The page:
Martha Linet Retires from DCEG after 33 Years of Service to the NCI
, by DCEG Staff
Martha Linet, M.D., M.P.H., Senior Investigator and former Branch Chief in the Radiation Epidemiology Branch (REB), Division of Cancer Epidemiology and Genetics (DCEG), retired in January 2020 after 33 years of service to the National Cancer Institute.
Over the course of her productive career, Dr. Linet was an international leader in epidemiology and expert on the etiology of pediatric and adult leukemia, lymphoma, and brain tumors, as well as the health effects of ionizing and non-ionizing radiation and benzene exposure. She is the author of over 400 papers, along with multiple chapters, monographs, and books.
“Dr. Linet’s ability to design and direct large and complex epidemiologic field studies has resulted in several critical discoveries that improved public health,” said Stephen J. Chanock, M.D., Director of DCEG. “Her high-impact research clarified risks of cancer and other radiation-related diseases and led to ground-breaking discoveries in the etiology of hematopoietic and central nervous system neoplasms.”
Dr. Linet was instrumental in the design and leadership of the U.S. Radiologic Technologists Study (USRT), which identified excess risk of cancer and other adverse health outcomes among a nationwide cohort of 146,022 technologists. Dr. Linet and her colleagues recently launched studies of exposures to medical professionals from emergent technologies rapidly growing in use: fluoroscopically guided interventional (FGI) procedures and nuclear medicine procedures. Results from these investigations emphasized the need for ongoing vigilance for radiation workers and provided a valuable body of research contributing to guidelines for low dose radiation exposures.
Her research on the causes of leukemia and lymphoma includes a large occupational cohort study of over 100,000 benzene-exposed workers in over 700 factories in China. Through this massive, binational effort, Dr. Linet and colleagues found that exposed workers were at higher risk of developing acute myeloid leukemia and myelodysplastic syndromes (AML/MDS), and clarified the benzene and AML/MDS exposure-response relationship according to exposure windows, age at first exposure, and other occupational characteristics. The findings from over 30 years of studies by Dr. Linet and her collaborators from the United States and China informed U.S. Environmental Protection Agency rules limiting the benzene content in gasoline and requiring controls on passenger vehicles and portable fuel containers, as well as international occupational standards.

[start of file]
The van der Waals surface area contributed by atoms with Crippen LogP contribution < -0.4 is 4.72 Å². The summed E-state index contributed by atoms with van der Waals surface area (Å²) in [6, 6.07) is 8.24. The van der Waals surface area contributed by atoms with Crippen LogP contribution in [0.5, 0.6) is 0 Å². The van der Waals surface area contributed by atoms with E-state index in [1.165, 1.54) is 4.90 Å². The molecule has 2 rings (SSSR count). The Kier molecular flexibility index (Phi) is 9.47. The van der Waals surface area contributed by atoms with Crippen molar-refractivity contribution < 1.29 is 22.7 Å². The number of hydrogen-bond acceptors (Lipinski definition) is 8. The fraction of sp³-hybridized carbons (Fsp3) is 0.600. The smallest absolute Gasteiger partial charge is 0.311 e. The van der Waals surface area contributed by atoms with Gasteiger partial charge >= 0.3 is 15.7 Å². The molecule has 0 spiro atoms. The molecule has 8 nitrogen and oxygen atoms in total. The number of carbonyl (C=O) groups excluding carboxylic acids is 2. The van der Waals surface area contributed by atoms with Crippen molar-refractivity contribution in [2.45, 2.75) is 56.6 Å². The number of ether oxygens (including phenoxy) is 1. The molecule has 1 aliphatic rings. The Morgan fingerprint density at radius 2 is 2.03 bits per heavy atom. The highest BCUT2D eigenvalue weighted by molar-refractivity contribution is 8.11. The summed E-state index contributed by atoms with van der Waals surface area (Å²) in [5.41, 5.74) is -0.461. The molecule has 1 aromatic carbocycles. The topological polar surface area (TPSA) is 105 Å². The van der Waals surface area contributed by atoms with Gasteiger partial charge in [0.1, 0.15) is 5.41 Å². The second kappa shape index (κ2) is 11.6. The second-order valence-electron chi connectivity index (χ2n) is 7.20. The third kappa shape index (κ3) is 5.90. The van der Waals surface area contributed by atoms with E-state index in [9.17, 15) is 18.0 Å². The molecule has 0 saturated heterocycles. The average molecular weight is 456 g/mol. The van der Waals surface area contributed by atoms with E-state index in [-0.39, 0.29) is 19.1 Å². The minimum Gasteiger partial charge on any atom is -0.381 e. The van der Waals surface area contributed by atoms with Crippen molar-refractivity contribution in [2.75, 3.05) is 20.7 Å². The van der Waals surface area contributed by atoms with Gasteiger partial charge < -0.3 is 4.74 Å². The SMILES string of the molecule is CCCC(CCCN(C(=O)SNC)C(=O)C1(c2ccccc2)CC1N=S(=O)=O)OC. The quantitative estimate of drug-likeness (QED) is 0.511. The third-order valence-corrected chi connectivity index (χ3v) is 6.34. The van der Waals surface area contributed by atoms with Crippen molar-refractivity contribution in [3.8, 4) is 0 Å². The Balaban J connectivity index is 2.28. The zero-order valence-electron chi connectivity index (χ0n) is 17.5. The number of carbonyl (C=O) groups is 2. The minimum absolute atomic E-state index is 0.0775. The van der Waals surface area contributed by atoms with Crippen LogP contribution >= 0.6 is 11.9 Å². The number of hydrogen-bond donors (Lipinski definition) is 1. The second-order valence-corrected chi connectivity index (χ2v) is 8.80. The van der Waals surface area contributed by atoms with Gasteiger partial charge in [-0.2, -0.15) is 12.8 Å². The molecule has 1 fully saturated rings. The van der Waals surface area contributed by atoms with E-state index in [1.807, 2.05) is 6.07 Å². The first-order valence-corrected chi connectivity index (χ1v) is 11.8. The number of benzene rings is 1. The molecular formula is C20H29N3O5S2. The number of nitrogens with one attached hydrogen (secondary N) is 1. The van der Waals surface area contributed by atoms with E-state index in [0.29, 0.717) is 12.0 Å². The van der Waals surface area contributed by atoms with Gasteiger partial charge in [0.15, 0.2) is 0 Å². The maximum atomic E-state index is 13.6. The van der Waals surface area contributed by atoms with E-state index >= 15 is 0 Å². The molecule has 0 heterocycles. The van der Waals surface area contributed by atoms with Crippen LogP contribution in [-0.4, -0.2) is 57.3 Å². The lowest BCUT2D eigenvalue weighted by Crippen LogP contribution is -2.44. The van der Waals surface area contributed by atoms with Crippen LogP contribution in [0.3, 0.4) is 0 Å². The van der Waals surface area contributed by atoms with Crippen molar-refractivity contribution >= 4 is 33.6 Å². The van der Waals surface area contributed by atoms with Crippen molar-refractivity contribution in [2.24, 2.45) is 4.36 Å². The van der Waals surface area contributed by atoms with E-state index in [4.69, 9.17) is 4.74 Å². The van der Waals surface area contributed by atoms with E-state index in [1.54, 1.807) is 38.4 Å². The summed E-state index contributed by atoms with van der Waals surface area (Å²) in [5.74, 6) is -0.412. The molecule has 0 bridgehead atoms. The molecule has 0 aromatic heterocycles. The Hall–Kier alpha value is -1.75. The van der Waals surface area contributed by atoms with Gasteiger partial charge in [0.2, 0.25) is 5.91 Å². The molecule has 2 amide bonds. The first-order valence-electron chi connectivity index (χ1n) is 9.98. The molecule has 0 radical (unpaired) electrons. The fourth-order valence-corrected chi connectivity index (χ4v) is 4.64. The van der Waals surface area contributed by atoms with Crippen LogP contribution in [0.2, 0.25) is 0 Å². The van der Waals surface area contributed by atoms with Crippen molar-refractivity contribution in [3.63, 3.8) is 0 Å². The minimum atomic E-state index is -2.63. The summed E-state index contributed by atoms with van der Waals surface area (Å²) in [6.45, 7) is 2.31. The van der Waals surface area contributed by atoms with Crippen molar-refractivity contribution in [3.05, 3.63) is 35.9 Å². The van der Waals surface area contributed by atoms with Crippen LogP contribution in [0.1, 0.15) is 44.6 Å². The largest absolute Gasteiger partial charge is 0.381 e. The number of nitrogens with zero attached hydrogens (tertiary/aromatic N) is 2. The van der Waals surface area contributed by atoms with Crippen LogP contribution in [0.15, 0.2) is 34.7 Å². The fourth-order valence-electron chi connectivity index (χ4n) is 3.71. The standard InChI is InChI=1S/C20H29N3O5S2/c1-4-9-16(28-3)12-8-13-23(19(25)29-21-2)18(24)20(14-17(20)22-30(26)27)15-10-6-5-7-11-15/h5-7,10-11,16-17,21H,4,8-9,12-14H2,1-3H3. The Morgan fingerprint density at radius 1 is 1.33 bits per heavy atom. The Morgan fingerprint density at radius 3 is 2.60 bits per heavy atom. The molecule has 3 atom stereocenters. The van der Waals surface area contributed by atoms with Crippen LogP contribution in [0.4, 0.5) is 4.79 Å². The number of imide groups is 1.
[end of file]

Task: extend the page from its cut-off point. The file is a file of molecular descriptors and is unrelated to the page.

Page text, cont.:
To address public concern over exposure to magnetic fields from power lines and electrical appliances, Dr. Linet led a collaborative NCI-Children’s Oncology Group case-control study of pediatric leukemia. The study found that neither high measured residential magnetic field levels (except possibly magnetic field levels greater than 0.4 microtesla) nor high wire code levels (a proxy measure for close distance of residence to power lines) were associated with significantly increased risks of the most common type of childhood leukemia, acute lymphoblastic leukemia (ALL). This information formed the basis of judicial rulings in the United Kingdom and elsewhere on the potential health effects of these exposures. Importantly, this study identified new factors associated with reduced risk of childhood ALL: breast-feeding, daycare attendance, and vaccination to protect against influenza B.
She also investigated radiofrequency radiation exposure among adults from cell phone use, resulting in one of the earliest studies of this exposure within a large hospital-based case-control study. Dr. Linet and colleagues observed no association between risk of brain tumors (gliomas, meningiomas, and acoustic neuromas) and cumulative use, duration, or minutes per day of use of cellular telephones. Dr. Linet has continued to monitor brain tumor trends at the population level, utilizing data from the U.S. population-based SEER program cancer registries.